Depression and mood disorders

Depression can be a serious and debilitating as a physical illness.  While depression can be treated, less than half of those experiencing depressive symptoms seek help. Depression affects about 10% of Australians aged 65 years or over and is currently the leading cause of disability in Australia. The long-held view that depression in older people is often a natural part of the ageing process must be challenged and people with depressive symptoms are encouraged to reach out for help.

Our researchers have made progress in understanding some of the genes involved in depression.  They have pinpointed a polymorphic gene that is able to determine the risk of depression in older men. They have also discovered the sequence of the proteins involved in cell function, and are aware of hormones that contribute to cell survival.

Helping identify risk factors for depression makes an earlier response to depression possible and hopefully this translates into alleviating pain and suffering for those affected by depression and their families. It is distressing for a family to watch a loved one, friend or colleague, deteriorate unnecessarily due to depression.

Key findings:

  • Our researchers have found that not all older people who seek depression treatment respond well to current depression treatment.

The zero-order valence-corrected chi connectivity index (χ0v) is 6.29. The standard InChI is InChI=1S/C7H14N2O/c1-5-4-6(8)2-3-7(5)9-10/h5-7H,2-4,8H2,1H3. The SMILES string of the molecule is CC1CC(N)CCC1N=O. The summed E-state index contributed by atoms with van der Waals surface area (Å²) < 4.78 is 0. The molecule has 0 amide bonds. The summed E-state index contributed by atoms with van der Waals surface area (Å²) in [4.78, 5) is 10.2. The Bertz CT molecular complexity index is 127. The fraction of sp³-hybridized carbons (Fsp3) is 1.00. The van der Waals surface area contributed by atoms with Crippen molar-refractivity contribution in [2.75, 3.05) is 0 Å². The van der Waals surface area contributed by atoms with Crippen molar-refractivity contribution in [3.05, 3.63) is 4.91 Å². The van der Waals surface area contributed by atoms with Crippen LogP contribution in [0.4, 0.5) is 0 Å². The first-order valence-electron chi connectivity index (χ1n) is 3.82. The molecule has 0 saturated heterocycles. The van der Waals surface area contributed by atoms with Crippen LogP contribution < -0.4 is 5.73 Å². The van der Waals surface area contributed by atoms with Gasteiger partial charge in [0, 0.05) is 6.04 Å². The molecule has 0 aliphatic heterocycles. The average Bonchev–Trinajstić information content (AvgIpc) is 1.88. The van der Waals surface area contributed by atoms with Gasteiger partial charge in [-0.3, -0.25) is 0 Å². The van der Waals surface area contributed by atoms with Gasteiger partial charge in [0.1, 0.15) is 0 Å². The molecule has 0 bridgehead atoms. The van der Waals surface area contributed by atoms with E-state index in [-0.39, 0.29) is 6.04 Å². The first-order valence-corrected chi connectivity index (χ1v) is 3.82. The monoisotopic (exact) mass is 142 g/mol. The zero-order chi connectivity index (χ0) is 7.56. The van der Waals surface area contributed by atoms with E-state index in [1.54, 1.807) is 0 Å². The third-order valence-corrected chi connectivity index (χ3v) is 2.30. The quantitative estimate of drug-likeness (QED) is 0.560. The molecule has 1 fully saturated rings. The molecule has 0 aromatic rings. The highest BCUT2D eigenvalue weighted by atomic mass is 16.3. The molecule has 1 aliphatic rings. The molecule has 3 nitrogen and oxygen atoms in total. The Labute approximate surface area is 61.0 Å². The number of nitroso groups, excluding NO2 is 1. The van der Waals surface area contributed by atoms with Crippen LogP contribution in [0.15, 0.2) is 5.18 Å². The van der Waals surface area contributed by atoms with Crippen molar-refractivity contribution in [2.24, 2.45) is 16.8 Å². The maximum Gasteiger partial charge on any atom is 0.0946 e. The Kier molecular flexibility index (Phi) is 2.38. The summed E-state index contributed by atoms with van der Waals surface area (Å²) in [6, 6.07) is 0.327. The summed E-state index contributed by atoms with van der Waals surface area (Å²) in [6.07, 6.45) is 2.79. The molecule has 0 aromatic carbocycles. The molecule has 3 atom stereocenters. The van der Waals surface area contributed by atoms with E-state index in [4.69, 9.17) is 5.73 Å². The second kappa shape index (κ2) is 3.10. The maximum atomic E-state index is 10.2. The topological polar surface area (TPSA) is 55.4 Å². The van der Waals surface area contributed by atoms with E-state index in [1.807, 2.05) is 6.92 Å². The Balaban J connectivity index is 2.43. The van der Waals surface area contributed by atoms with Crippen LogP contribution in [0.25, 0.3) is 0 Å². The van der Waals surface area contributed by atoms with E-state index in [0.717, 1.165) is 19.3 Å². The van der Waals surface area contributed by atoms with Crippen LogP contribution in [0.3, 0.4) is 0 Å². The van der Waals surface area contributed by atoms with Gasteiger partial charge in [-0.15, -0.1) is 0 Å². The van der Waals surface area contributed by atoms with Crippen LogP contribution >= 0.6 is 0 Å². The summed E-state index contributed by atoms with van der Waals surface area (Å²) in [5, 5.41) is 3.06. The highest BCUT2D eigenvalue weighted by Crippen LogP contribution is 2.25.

• Exploring ways to improve current methods of depression treatment by vitamins and modifiable lifestyle changes.  But we still have a lot of work to do before we are in a position to make a recommendation about what to use and what not to use.
  • Classifying and addressing depression risk factor
  • Educating General Practitioners on how to identify and treatment  older people  with depression
  • Showed that people treated with vitamins B6, B9 and B12 and an antidepressant had lower relapse rates over one year than those treated with placebo the antidepressant.
  • Research has confirmed that people with severe mental disorders who reach older age have lower life expectancy compared with their peers.The study found that hazardous lifestyle choices, suboptimal access to health care, poor compliance with treatments, and greater severity of medical comorbidities all contributed to increase mortality.
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